#StrongHealthyMen Father's Day Edition: Shannan Ponton


Shannan Ponton is an iconic Aussie guy who loves the beach.

During a career spanning more than 25 years in the tness industry, he has built extensive experience and knowledge in the areas of exercise, fitness, nutrition, health, motivation and people management.

Always motivated to find ways to make fitness fresh and interesting, Shannan has developed and delivered innovative personal training, fitness, motivational and general life solutions to many individuals, companies and teams, at a state, national and international level.

By gaining trust, Shannan gets the most from people - driving them harder than they could ever have imagined. After all, despite his bright personality, this dedicated trainer is known for sayings like ‘pain is just weakness leaving the body’.

Shannan trains the same way he lives his life - with respect, integrity, physical and mental discipline as well as strength in mind and body.

In 2016, he returned to Series 11 of The Biggest Loser - Transformed as fitness trainer and mentor. The Biggest Loser continued to be amongst one of the highest rating shows on the Ten Network, with Shannan the most successful Biggest Loser trainer, having trained ve (5) of the Series’ winners.

Shannan is in demand as a corporate speaker and has conducted training sessions and workshops for companies such as MBF, Abbott Nutrition, ASICS, West Farmers and Coles to name a few.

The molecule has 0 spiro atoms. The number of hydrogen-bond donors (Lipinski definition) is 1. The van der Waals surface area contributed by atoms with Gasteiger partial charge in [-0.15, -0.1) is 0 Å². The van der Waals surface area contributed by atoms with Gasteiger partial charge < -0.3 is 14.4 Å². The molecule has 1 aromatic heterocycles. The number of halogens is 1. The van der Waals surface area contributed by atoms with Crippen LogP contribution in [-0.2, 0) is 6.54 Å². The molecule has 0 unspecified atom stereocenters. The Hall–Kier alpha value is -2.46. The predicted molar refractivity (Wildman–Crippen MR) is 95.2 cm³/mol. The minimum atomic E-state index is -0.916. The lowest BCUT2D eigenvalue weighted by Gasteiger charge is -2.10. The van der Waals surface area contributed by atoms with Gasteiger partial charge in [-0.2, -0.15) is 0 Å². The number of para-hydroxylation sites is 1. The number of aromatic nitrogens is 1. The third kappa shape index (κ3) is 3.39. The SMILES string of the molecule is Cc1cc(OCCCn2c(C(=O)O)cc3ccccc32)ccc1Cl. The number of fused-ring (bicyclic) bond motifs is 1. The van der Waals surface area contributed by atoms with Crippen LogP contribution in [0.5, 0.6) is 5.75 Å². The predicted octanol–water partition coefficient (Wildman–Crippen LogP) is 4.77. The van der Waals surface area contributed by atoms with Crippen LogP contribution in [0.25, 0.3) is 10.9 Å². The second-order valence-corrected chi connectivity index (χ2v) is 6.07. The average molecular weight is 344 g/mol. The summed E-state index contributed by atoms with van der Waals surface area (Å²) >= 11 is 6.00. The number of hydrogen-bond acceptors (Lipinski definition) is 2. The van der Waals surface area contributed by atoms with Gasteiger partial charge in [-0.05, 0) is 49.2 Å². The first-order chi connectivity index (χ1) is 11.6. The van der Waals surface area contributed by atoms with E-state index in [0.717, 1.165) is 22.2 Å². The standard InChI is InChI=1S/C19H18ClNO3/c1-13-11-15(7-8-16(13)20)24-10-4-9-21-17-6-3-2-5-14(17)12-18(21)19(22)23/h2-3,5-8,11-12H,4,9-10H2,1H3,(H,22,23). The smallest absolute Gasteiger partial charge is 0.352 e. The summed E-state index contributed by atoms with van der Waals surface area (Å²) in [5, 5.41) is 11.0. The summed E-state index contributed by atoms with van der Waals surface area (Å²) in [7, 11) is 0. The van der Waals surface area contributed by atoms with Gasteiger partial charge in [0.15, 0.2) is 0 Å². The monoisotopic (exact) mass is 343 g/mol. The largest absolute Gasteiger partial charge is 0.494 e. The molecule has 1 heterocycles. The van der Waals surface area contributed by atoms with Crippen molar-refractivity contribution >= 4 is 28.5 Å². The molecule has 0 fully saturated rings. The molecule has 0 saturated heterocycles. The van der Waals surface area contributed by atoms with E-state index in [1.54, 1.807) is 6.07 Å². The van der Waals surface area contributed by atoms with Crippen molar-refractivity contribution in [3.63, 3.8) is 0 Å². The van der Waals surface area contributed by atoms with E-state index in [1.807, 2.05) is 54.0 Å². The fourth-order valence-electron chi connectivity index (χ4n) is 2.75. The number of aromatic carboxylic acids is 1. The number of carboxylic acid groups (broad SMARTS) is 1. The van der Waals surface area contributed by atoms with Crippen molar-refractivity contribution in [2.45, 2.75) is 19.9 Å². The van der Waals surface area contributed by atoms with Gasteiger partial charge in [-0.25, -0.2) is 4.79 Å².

He is a proud Ambassador for charity organisations McGrath Foundation, Cancer Council Australia and Canteen.

Outside of his work commitments, Shannan is a devout husband and father to three gorgeous children and when not in Sydney’s Northern Beaches, he can be found on the beach in Bali - his favourite indulgence.

Hi Shannan! Thank you for being part of the Health and Fitness Travel, Strong Healthy Men Interview Series – Father’s Day Edition, with the goal to shine a light on the importance of self-care for physical and mental well-being, not just for fathers but for men across Australia!


Is there such a thing as a typical day and what does that look like?

For me, a typical day starts earlier than most. Usually an alarm (or crying 10 month old) breaks the air at 5:15am. I’m ‘back on the tools’ personal training and teaching classes at Fitness First, something I’m reveling in doing.


I try to work ‘back to back’ sessions 05:30 or 06:00 until 13:00 or so. It’s a long grind but the payoff is a valuable, early finish. Head home for a quick bite, pick my kids up from school/daycare and that’s when the real workout starts.


Both my older kids are full of energy and I love taking an active role in their post school curriculum. Skating, scootering, gymnastics, ninja warrior training, dancing and rugby league, are just some of the activities we undertake together. When was the last time you tried a cart wheel? They’re harder than I remember but more fun.


Funnily enough, all the things my wife used to rouse on me for doing…. now I’m being praised!?






Can you share a time when you felt your well-being was challenged in the past and what you did to overcome this?